Wednesday, March 30, 2011

NatGeo: "Desert Flower": a desert nomad, victim of a horrific cultural practice, becomes a supermodel

National Geographic Films, along with Match Factory and director Sherry Horman, has brought one searing, epic film biography about a model from Somalia, Waris Dirie (Liya Kebede), titled “Desert Flower”. It is based on her autobiography, “The Extraordinary Journey of a Desert Nomad”.

She was circumcised by force at 3, in a harrowing sequence of horror (as told to a journalist who reminds one of Kitty Kelly) near the end of the film as presented, sold into marriage. (NatGeo says “in the deserts of Africa, many girls’ lives are arranged.”) She escaped to London, and followed a woman  Pushpa (Meera Syal) around the streets until she found a place to stay.  (I wondered how I would have reacted if put in Pushpa’s position.) Working at a fast-food pub, she was noticed by a photographer (Craig Parkinson) who would eventually bring her into the world of fashion (turning some sequences of the film into a likeness of “September Issue” or “Picture Me”)--surviving some very sensitive situations.  She marries (Timothy Spall) to get around immigration laws, enduring a harrowing sequence where British immigration officers visit their apartment and make sure that the marital bed is really used as such.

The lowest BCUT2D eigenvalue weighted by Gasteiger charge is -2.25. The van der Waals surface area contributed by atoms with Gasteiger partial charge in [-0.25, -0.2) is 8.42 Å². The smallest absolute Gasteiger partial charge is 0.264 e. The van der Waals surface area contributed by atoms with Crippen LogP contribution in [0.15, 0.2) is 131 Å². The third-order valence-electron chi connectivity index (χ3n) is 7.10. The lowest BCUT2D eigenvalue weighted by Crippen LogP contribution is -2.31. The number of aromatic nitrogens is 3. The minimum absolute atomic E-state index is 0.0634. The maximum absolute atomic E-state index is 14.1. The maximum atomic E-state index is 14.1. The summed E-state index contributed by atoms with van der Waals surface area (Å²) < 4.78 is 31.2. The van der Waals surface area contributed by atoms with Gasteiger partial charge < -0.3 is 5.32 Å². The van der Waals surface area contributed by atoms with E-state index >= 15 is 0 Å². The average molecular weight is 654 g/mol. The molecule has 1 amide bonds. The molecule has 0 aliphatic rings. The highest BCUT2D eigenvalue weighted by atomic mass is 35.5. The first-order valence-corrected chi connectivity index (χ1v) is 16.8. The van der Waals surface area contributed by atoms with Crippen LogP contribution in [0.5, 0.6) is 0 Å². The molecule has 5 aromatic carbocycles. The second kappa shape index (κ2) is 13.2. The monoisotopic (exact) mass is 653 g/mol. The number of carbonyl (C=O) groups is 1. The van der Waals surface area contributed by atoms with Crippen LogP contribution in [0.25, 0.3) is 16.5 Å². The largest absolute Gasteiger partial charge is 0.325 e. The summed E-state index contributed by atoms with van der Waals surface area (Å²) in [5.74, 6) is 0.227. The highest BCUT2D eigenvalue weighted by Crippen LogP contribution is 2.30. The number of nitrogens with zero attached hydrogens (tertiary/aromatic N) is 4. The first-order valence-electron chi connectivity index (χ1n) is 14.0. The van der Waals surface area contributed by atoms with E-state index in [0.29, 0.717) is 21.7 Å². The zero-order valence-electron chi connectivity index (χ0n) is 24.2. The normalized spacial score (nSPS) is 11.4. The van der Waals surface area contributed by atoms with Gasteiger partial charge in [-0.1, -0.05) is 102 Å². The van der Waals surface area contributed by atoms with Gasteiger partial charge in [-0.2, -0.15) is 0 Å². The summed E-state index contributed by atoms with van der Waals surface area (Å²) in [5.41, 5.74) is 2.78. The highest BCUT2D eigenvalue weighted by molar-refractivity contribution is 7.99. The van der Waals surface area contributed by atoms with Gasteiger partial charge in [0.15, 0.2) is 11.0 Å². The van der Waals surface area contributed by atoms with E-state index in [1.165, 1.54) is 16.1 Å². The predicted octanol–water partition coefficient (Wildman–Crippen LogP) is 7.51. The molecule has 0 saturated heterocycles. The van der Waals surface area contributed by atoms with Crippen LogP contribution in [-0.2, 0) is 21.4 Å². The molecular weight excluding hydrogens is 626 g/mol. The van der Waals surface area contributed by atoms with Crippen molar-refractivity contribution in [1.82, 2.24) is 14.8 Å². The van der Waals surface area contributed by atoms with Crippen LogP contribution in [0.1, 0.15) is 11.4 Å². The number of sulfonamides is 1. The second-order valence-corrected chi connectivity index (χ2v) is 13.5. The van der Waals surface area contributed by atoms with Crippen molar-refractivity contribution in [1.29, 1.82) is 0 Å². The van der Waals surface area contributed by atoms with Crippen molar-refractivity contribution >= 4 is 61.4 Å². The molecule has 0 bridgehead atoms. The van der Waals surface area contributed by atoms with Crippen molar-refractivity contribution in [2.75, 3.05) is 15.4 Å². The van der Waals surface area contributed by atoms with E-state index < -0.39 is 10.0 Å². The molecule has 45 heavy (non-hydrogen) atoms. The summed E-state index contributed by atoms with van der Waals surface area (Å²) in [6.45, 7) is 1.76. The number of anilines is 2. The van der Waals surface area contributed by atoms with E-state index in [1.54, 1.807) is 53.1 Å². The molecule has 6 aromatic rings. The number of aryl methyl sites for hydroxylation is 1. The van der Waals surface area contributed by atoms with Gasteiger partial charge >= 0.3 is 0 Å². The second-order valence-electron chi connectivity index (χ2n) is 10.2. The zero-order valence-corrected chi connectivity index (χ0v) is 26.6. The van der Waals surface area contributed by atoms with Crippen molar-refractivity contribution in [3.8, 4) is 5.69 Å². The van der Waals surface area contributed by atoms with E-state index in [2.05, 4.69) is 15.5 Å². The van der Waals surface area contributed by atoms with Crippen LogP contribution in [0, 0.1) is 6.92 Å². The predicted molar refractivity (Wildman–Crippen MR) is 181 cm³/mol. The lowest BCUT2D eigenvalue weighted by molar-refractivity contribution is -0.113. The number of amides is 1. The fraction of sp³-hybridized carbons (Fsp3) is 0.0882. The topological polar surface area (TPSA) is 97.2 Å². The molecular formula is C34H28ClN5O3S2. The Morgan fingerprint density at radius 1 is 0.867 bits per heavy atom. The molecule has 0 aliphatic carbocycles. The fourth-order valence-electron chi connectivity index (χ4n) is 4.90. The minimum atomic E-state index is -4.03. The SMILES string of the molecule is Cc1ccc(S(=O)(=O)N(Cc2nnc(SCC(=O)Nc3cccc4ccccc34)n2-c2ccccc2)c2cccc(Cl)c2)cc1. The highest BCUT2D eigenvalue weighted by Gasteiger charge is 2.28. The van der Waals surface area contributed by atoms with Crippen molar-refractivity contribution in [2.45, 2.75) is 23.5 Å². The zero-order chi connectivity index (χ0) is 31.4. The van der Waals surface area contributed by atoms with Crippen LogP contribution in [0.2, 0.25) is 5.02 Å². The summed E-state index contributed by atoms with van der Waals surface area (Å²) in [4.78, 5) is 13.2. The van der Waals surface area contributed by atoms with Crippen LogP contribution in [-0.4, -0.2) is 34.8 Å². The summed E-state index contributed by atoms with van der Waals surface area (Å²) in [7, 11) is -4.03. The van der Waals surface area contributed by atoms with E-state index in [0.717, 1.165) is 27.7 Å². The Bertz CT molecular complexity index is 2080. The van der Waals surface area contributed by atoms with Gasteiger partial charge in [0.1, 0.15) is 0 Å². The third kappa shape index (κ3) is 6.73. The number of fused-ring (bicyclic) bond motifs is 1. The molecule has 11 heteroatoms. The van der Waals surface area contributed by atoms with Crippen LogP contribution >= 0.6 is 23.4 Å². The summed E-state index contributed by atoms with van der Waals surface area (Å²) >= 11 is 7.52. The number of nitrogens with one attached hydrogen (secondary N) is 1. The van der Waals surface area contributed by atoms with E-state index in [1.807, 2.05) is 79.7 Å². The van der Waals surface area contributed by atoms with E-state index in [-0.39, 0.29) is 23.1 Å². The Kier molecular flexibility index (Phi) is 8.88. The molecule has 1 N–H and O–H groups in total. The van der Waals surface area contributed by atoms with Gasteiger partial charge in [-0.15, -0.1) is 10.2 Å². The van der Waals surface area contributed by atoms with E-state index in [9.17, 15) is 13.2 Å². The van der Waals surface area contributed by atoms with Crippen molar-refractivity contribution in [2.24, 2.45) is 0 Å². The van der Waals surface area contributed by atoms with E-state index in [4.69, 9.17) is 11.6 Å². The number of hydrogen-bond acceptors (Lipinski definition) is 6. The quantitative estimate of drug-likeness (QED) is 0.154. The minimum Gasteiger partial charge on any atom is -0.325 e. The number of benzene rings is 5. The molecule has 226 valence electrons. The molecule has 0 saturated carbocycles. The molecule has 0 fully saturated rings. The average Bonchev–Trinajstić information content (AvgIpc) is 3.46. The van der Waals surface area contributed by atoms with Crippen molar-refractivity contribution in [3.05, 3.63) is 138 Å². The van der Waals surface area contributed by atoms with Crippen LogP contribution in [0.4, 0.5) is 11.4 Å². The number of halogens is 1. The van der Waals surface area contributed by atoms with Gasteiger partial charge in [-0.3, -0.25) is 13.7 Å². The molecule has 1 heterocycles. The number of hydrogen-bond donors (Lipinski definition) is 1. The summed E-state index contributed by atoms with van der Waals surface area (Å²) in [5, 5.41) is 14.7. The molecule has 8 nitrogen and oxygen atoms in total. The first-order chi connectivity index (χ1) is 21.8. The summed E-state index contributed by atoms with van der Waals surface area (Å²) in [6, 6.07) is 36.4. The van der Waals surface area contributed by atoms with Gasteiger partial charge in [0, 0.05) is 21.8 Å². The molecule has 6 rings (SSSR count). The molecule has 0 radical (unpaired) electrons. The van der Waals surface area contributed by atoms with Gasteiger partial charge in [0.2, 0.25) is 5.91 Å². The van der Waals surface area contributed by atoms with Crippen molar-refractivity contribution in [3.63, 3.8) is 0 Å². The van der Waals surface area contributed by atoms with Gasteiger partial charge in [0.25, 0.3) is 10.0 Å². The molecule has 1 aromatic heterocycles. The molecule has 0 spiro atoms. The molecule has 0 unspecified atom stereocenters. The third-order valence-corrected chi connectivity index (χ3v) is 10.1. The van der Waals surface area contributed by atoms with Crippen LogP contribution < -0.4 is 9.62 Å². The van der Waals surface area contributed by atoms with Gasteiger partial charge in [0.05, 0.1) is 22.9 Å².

Eventually, she would go to New York and the UN and become a spokesperson against the brutal treatment of women in African culture, something not called for by the Koran (despite its supposed motivation in notions of "purity", and the satisfaction of men after marriage).  She says that the practice provides a major part of the explanation for the widespread poverty of most of the continent.

The film (1:85:1) has breathtaking sequences of nomadic life in East Africa, actually filmed in Djibouti.

The official site for the film is here


I saw this film at Landmark E-Street in Washington DC late on a Tuesday night before a sparse crowd.

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